My loved one died 20 years ago and I still feel grief-stricken at times. Shouldn’t I be over it by now?

If there’s one thing that can’t be slotted into a timetable, it’s grief.

Many of us are not able to deal with our grief immediately after our loss. The circumstances of the death may have been violent or otherwise difficult to deal with, we may be traumatized by what has occurred, and/or we may feel unable to contend with all of the feelings that arise when working through grief.

In addition, we may not have found the support we need – whether that’s from family and friends, from a therapist, pastor, facilitated group of suicide survivors, or from any other qualified individual or organization. (If you haven’t been able to access help and are seeking it, The Alliance of Hope for Suicide Survivors has many resources that could be useful, as does Alberta Health Services. This blog by The Loss Foundation is also helpful.)

Finally, we may have unfinished business with the deceased that needs to be addressed alongside the challenges of grief, which can slow down our coming to terms with what has occurred.

Everyone has his or her own timing and that must be honored.

Grief is Unpredictable

As I have learned from my own experience following the suicide of my brother, Steve, grief doesn’t follow a predictable, orderly, programmable path. It is chaotic, capricious, and wild. In his book, The Wilderness of Suicide Grief – Finding Your Way, leading grief counsellor and educator, Alan Wolfelt, says it well:

You might think of your grief as a wilderness – a vast, inhospitable forest. You are in the wilderness now. You are in the midst of unfamiliar and often brutal surroundings. You are cold and tired. Yet you must journey through this wilderness. To find your way out, you must become acquainted with its terrain and learn to follow the sometimes hard-to-find trail that leads to healing.

During the first few years following Steve’s death, I experienced the wilderness of grief in many different forms – sadness, fear, loneliness, despair, rage, extreme sensitivity, and other uncomfortable states that were part of its bewildering landscape. I discovered that it was best to abide by these difficult feelings and to extend to myself as much compassion as possible. As anyone who has lost a beloved to suicide knows, this is not easy.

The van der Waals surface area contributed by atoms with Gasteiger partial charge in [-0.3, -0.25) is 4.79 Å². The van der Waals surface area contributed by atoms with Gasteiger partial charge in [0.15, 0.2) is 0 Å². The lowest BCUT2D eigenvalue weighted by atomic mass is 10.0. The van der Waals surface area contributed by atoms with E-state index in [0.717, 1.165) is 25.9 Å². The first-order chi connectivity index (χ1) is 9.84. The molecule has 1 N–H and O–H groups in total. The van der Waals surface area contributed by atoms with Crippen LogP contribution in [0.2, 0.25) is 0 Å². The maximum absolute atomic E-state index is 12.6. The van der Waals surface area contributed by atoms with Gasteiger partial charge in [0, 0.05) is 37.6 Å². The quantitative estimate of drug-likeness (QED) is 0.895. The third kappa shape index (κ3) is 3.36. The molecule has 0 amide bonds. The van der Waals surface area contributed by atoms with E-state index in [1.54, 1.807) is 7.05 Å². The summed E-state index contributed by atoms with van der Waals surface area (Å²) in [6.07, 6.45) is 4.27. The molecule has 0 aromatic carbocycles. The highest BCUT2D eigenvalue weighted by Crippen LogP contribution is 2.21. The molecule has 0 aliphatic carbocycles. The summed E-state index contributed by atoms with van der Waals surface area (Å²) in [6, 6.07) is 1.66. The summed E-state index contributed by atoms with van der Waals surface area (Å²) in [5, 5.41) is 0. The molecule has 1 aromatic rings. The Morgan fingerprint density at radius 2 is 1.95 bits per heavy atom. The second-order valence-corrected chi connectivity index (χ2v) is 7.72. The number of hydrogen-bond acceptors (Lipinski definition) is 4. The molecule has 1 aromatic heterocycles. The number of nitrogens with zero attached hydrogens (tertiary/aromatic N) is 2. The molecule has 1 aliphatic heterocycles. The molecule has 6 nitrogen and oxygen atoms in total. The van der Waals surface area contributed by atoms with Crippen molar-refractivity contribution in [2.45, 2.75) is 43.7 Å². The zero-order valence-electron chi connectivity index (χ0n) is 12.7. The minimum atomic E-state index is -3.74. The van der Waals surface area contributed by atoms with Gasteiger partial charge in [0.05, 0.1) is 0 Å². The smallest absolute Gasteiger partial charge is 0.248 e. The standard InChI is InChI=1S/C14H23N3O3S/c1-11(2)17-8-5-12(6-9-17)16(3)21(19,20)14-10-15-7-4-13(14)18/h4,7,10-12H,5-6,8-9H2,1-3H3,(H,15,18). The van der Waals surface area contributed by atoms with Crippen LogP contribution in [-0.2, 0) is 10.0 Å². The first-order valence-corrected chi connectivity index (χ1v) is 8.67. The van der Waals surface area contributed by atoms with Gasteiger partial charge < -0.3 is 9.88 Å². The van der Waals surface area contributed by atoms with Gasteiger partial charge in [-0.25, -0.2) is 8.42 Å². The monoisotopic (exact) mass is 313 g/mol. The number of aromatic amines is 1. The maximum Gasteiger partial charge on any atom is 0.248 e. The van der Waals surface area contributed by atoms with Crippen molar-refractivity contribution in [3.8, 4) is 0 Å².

For a number of years thereafter, I felt at peace so much of the time that it seemed as though I had finally passed through the dark wood and into the light.

However, one day, I was helping a friend by setting up the bed-and-breakfast suite in what had once been the home where I had been living when I had received the dreaded phone call from my sister conveying the bad news. I had stayed in that suite myself in the intervening years, had enjoyed it very much, and didn’t even consider that spending time there would be a problem.

But this time, upon entering the suite, I felt anxious for no reason that I could identify. The feeling didn’t leave me once I started changing the linens on the bed. After opening up the pine blanket box to put away some comforters, its heavy unhinged lid slammed down hard on my forearms. With tears flooding my eyes from the pain, I stopped to catch my breath and to let the pain subside, and then struggled to continue, but the simple task of selecting sheets and getting them onto the king-sized bed seemed beyond me. It was impossible to think straight. What was wrong with me?

Thankfully, the answer came almost immediately: You’re in grief. Just let the thoughts and feelings come. You’ll be OK. You are OK. Just keep breathing.

Just keep breathing became my mantra as I continued to slowly and methodically dust, vacuum, clean the kitchen and bathroom, set the table, and put fresh food in the refrigerator.

The task took twice as long as it would have normally, but after bringing order and beauty to these rooms, I felt at peace once again. Later, drinking a glass of wine with my friend and watching the sun set over the Georgia Strait and the mountains of Vancouver Island, I felt exhilarated, thrilled to be alive.

This experience not only reminded me that allowing grief to move through me makes room for joy, but it also brought home to me the realization that it’s not a matter of experiencing grief in the early years after a loved one’s death, and then it’s over. As I say in my book, “the journey through grief is more labyrinthine than linear. We cycle through its different phases repeatedly, becoming increasingly familiar with the territory each time.”

Grief Can Arise at Any Time

Visitations from grief can occur at any time after our loved one’s death. My B&B experience occurred eight years later. Another happened this year, 13 years after the event, when my sister and I each sprained our ankles right around the anniversary of Steve’s suicide. Neither of us thinks these were mere accidents, but rather expressions of our continued, often unconscious, feelings of missing our brother, quite literally our flesh and blood. Once we acknowledged that simple fact, our ankles healed quickly.

Grief is a mystery that cannot be contained by time. It is a wilderness full of challenge and sometimes pain which, if kindly and courageously permitted, can reward us with greater joy, creativity, wisdom, imagination, gratitude, and love.

May you find the courage to explore your experience, to encounter the wilderness, and to surrender to the mysteries of this extraordinary journey. Most of all, I wish for you the mercy to do so when the time is right for you and not before.